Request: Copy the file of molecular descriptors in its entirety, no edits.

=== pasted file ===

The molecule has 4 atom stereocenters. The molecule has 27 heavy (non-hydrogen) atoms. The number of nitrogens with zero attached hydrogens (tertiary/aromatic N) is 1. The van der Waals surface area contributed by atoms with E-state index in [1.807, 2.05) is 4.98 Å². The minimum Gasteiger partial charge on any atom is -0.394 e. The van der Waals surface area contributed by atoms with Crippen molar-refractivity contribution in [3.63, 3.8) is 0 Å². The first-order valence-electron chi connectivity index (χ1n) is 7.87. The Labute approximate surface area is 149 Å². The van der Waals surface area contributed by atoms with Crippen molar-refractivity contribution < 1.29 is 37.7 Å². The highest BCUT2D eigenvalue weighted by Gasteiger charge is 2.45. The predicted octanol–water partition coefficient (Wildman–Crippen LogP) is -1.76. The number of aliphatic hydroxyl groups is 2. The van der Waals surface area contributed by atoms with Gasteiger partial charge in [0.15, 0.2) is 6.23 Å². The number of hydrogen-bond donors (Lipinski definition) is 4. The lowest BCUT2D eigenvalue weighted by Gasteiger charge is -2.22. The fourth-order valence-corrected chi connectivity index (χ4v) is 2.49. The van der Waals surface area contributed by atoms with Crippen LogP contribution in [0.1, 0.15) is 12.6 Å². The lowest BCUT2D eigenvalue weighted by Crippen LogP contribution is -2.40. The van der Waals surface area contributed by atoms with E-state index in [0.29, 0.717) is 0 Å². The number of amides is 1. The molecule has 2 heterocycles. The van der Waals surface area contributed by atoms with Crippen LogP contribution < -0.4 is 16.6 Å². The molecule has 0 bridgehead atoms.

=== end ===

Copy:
The molecule has 4 atom stereocenters. The molecule has 27 heavy (non-hydrogen) atoms. The number of nitrogens with zero attached hydrogens (tertiary/aromatic N) is 1. The van der Waals surface area contributed by atoms with E-state index in [1.807, 2.05) is 4.98 Å². The minimum Gasteiger partial charge on any atom is -0.394 e. The van der Waals surface area contributed by atoms with Crippen molar-refractivity contribution in [3.63, 3.8) is 0 Å². The first-order valence-electron chi connectivity index (χ1n) is 7.87. The Labute approximate surface area is 149 Å². The van der Waals surface area contributed by atoms with Crippen molar-refractivity contribution < 1.29 is 37.7 Å². The highest BCUT2D eigenvalue weighted by Gasteiger charge is 2.45. The predicted octanol–water partition coefficient (Wildman–Crippen LogP) is -1.76. The number of aliphatic hydroxyl groups is 2. The van der Waals surface area contributed by atoms with Gasteiger partial charge in [0.15, 0.2) is 6.23 Å². The number of hydrogen-bond donors (Lipinski definition) is 4. The lowest BCUT2D eigenvalue weighted by Gasteiger charge is -2.22. The fourth-order valence-corrected chi connectivity index (χ4v) is 2.49. The van der Waals surface area contributed by atoms with Crippen LogP contribution in [0.1, 0.15) is 12.6 Å². The lowest BCUT2D eigenvalue weighted by Crippen LogP contribution is -2.40. The van der Waals surface area contributed by atoms with E-state index in [0.29, 0.717) is 0 Å². The number of amides is 1. The molecule has 2 heterocycles. The van der Waals surface area contributed by atoms with Crippen LogP contribution < -0.4 is 16.6 Å². The molecule has 0 bridgehead atoms.